Boot the installer
.iso disk image is used to create a bootable USB drive. The NixOS official documentation covers the process. Follow the Ubuntu documentation for a more user-friendly approach using balenaEtcher.
Once completed, restart your targeted machine and boot from the USB drive. The screen presents a graphical interface from where NixOS can be configured and installed. A first screen proposes several variations of the installer, select the first proposition. A few seconds later, Gnome is up and running from the USB system. Open a new terminal.
NixOS installer doesn’t do any partitioning or formating. It is the user responsibility. To perform this operation, it is necessary to know the hard drive’s name. The command below helps to know the hard drive’s name:
In our case of installation, the hard drive’s name was
/dev/nvme0n1. But depending on the disk type (SATA, SSD, NVMe, …), it is possible to have alternative values such as
/dev/sda. For the next of this article, commands are based on the drive name
Once the drive’s name is known, the next step is partitioning. In our case, a single partition is entirely dedicated to the operating system. Hibernation across reboot persists the system state on disk into swap space. Thus, it requires the creation of a swap partition. It is not recommended to enable hibernation on system with large RAM resources such as a server. If you choose to enable hibernation, set the swap size to equal 1.5 times the RAM size.
The UEFI partition scheme is used as the booting method. The swap partition uses 50 GiB. The MBR partition scheme is also presented for illustration purpose.
From the terminal, log in as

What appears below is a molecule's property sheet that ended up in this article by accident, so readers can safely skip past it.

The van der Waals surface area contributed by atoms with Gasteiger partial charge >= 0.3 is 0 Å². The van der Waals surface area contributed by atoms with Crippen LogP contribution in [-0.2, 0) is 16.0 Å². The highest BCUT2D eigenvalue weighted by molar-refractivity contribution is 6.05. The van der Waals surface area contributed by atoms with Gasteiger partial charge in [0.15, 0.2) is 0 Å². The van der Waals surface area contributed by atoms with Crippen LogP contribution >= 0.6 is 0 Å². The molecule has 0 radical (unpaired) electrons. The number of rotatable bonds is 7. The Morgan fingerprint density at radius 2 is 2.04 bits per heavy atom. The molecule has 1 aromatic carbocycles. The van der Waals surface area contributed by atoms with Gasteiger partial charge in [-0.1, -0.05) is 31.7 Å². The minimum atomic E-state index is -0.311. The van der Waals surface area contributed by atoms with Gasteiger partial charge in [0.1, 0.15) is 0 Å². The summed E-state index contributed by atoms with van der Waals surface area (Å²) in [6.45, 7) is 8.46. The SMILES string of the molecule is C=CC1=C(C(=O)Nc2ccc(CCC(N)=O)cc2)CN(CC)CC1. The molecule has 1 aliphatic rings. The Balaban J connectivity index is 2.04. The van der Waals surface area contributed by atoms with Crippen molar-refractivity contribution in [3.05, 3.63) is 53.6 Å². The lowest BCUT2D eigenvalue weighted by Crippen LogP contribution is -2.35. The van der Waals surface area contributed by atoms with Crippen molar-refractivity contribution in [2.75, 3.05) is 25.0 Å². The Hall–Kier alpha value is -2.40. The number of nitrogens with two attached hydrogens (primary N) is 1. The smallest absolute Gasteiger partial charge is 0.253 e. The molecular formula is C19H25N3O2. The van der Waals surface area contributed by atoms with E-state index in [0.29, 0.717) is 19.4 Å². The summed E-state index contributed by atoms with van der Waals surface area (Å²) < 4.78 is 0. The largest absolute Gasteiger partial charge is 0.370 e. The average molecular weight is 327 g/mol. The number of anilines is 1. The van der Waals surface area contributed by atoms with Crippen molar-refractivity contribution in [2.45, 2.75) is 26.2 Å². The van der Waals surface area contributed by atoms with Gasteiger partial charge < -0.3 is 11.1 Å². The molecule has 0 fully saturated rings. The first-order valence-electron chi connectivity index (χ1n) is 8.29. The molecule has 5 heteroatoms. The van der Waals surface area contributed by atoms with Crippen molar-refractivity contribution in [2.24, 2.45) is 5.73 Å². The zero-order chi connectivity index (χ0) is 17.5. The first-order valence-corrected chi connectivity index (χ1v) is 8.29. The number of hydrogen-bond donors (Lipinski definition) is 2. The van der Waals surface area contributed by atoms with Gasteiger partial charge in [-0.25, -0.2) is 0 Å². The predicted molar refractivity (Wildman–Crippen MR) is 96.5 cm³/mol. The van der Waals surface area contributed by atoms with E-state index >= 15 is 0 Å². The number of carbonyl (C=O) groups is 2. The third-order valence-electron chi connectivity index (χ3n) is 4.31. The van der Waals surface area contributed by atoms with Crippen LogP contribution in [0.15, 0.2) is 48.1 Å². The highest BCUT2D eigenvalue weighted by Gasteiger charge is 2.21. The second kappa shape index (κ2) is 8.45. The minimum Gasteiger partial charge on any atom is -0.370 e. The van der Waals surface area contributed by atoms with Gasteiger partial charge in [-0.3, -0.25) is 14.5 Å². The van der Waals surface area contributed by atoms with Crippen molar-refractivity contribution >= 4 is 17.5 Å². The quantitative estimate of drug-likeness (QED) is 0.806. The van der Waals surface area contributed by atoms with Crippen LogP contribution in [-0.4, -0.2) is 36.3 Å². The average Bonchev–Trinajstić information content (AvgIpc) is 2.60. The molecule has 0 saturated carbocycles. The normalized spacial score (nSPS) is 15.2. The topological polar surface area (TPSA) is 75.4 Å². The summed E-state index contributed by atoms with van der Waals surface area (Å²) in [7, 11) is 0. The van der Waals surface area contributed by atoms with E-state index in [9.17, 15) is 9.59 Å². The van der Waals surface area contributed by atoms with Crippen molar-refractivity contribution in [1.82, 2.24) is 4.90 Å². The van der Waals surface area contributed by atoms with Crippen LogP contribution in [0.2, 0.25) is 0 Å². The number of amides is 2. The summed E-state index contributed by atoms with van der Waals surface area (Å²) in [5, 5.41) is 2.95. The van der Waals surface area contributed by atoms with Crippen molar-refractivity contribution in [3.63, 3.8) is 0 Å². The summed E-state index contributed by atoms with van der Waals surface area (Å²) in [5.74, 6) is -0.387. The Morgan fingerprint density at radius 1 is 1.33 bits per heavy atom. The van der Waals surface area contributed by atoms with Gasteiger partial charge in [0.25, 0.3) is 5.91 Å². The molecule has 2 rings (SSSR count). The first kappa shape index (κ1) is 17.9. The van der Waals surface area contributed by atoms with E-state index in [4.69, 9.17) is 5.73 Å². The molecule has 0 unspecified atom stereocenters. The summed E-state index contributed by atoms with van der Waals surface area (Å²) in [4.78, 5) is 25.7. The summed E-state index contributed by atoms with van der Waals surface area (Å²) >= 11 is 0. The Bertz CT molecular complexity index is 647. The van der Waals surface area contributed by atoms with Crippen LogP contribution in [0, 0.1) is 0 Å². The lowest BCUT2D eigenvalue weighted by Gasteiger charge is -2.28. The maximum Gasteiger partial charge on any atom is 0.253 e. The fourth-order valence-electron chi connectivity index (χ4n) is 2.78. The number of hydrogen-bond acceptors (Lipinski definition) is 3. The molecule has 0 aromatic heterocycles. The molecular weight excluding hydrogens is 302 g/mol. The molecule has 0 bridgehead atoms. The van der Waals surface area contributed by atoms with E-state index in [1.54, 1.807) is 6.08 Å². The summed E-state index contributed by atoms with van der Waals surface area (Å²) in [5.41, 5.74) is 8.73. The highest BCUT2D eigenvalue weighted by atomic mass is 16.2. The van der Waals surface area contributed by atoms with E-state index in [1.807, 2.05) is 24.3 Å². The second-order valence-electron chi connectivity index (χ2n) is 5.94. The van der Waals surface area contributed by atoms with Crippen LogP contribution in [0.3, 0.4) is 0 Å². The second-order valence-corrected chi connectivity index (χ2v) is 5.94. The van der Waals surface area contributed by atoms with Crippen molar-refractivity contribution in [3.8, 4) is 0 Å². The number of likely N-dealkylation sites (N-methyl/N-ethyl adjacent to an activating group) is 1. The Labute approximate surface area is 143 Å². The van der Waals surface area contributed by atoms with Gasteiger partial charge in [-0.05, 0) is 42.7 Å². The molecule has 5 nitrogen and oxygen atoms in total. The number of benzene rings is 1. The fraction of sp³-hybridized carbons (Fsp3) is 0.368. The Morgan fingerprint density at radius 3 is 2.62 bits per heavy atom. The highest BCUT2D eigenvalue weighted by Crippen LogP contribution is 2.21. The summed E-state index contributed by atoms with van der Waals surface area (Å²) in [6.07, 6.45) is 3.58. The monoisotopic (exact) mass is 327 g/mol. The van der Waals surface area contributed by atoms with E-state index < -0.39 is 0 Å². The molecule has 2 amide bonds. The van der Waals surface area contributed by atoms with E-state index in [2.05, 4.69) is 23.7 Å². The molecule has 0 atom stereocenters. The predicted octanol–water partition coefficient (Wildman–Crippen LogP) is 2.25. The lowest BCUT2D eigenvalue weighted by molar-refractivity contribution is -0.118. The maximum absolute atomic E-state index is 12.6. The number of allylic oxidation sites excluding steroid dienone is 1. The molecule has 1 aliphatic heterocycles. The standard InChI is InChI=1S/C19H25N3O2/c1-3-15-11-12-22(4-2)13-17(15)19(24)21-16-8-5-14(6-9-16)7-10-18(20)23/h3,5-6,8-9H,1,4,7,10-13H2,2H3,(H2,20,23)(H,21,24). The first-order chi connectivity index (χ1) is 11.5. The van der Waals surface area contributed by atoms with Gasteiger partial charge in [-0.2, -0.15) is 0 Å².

sudo su -. Both fdisk and Parted are valid tools to partition the drive.
Quick recap, in our installation, NixOS targets the
/dev/nvme0n1 disk. The
/dev/nvme0n1p2 partition is the root of the Linux system. The
/dev/nvme0n1p3 partition is the swap drive.
In this step, the objectives are to format the partitions, activate the swap partition and mount the target file system on which NixOS is going to be installed. Here are commands for UEFI and MBR (Legacy boot) booting methods:
mkfs.ext4 -L nixos /dev/nvme0n1p2 mkswap -L swap /dev/nvme0n1p3 mkfs.fat -F 32 -n boot /dev/nvme0n1p1 mount /dev/disk/by-label/nixos /mnt swapon /dev/nvme0n1p3 mkdir -p /mnt/boot mount /dev/disk/by-label/boot /mnt/boot
mkfs.ext4 -L nixos /dev/nvme0n1p1 mkswap -L swap /dev/nvme0n1p2 mount /dev/disk/by-label/nixos /mnt swapon /dev/nvme0n1p2 nixos-generate-config --root /mnt
Installation is done via the NixOS configuration file in
/mnt/etc/nixos/configuration.nix. The commands to generate the configuration file and open it for edition:
nixos-generate-config --root /mnt nano /mnt/etc/nixos/configuration.nix